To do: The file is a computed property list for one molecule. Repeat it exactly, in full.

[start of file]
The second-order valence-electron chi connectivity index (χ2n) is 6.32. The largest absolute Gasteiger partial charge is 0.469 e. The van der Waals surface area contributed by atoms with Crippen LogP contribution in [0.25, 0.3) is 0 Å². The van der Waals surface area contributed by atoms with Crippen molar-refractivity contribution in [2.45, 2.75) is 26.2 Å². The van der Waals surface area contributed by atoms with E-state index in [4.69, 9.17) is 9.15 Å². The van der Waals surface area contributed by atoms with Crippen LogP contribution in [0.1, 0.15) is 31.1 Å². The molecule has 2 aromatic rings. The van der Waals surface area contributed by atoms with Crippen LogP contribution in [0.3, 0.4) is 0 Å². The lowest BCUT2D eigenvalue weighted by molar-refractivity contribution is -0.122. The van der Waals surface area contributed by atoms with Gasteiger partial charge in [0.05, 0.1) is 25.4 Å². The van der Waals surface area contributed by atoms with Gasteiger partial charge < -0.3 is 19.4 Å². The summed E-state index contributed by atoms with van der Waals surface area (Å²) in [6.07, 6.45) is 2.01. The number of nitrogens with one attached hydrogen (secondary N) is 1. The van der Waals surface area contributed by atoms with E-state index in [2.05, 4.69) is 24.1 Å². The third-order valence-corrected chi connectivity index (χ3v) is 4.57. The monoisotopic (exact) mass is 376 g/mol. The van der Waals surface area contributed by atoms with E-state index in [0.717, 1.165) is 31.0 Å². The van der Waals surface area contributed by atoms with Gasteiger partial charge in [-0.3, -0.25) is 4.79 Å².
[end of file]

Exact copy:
The second-order valence-electron chi connectivity index (χ2n) is 6.32. The largest absolute Gasteiger partial charge is 0.469 e. The van der Waals surface area contributed by atoms with Crippen LogP contribution in [0.25, 0.3) is 0 Å². The van der Waals surface area contributed by atoms with Crippen molar-refractivity contribution in [2.45, 2.75) is 26.2 Å². The van der Waals surface area contributed by atoms with E-state index in [4.69, 9.17) is 9.15 Å². The van der Waals surface area contributed by atoms with Crippen LogP contribution in [0.1, 0.15) is 31.1 Å². The molecule has 2 aromatic rings. The van der Waals surface area contributed by atoms with Crippen LogP contribution in [0.3, 0.4) is 0 Å². The lowest BCUT2D eigenvalue weighted by molar-refractivity contribution is -0.122. The van der Waals surface area contributed by atoms with Gasteiger partial charge in [0.05, 0.1) is 25.4 Å². The van der Waals surface area contributed by atoms with Gasteiger partial charge < -0.3 is 19.4 Å². The summed E-state index contributed by atoms with van der Waals surface area (Å²) in [6.07, 6.45) is 2.01. The number of nitrogens with one attached hydrogen (secondary N) is 1. The van der Waals surface area contributed by atoms with E-state index in [2.05, 4.69) is 24.1 Å². The third-order valence-corrected chi connectivity index (χ3v) is 4.57. The monoisotopic (exact) mass is 376 g/mol. The van der Waals surface area contributed by atoms with E-state index in [0.717, 1.165) is 31.0 Å². The van der Waals surface area contributed by atoms with Gasteiger partial charge in [-0.3, -0.25) is 4.79 Å².